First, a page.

- The Washington Times - Wednesday, April 25, 2007

Government employees who sell their workplace-issued Metrocheks on the Internet are not simply abusing some much-abused rules. They are eroding taxpayer trust. Even a little fraud is fraud.

This week, the Government Accountability Office gave a snapshot of the rampant and fraudulent selling of Metrocheks — discounted mass-transit cards — on the Web sites eBay and Craigslist. Hundreds and probably thousands of federal workers are then pocketing the money. The GAO hasn’t studied the full extent of the problem, but the cases it examined suggest fraud of “$17 million and likely more.” In the grand scheme of the federal budget, that’s a rounding error. The same would be true of several times that amount. But that’s not the point. The abuse of trust is. We trust federal workers with all manner of sensitive national business. They’re not supposed to be corrupt, even in the slightest, even a small percentage of them.

Read the fine print on the reverse of each Metrochek. It is unmistakable. “The use, sale or exchange of Metrocheks to any other person makes the Metrochek invalid, and is therefore illegal and subjects the person to arrest and/or prosecution.”

An idle threat is what most of these profiteers must consider that warning (if they bothered to read it). They would be correct, at least insofar as the chances of getting in trouble. Just about everyone who sells these Metrocheks gets away with it. Even late Tuesday, the day the GAO released its report, we spotted Metrocheks for sale on Washington’s Craigslist page well below face value, with a caveat: “Cash only.” No doubt some comfortable federal souls must now be concluding that a few unlucky sellers will be caught and the matter will end there. There need not even be a temporary interruption of pocket money, just business as usual.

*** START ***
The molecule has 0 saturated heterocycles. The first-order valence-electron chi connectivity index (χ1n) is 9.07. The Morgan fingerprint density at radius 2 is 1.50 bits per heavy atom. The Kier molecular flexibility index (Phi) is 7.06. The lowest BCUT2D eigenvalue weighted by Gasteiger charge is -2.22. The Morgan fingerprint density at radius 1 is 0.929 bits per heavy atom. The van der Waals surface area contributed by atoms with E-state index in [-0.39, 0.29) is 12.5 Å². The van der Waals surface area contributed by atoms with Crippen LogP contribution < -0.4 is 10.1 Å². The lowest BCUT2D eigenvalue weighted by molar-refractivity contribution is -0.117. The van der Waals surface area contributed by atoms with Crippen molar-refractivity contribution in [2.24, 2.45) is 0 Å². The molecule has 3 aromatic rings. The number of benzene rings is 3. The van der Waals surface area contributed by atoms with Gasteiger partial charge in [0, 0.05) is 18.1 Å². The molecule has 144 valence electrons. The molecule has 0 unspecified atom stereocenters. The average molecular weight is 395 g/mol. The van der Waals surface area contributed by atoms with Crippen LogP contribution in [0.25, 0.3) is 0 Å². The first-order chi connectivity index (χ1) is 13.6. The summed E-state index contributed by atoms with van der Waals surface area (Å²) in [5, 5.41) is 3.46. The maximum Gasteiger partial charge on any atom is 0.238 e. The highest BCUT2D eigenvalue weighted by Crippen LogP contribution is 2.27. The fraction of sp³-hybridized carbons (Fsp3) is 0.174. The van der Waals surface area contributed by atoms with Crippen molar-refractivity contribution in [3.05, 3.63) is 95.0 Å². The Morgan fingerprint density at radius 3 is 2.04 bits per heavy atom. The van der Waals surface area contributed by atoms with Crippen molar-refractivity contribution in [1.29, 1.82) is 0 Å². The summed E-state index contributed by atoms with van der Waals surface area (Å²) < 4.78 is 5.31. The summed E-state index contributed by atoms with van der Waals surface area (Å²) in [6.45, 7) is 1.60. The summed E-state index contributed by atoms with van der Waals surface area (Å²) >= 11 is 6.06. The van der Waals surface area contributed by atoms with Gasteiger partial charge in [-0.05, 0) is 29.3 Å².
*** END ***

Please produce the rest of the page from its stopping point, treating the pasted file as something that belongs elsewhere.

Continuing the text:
New safeguards can and should be implemented after this week’s revelations. Since this is one of those classic small-bore problems that even the most inept government agency has no excuse for ignoring, we’re actually quite optimistic that safeguards will be enacted.

But then, that’s not our point. Trust is what’s required. This week that trust is shown to be violated. No amount of new safeguards will be able to prevent all fraud. Hiring honest people is what prevents fraud. It’s what prevents the type of small but shabby activities which, slowly and surely, erode public trust in the system. Prosecution is a crime-prevention tool, too.

Copyright © 2018 The Washington Times, LLC. Click here for reprint permission.

The Washington Times Comment Policy

The Washington Times welcomes your comments on Spot.im, our third-party provider. Please read our Comment Policy before commenting.


Click to Read More and View Comments

Click to Hide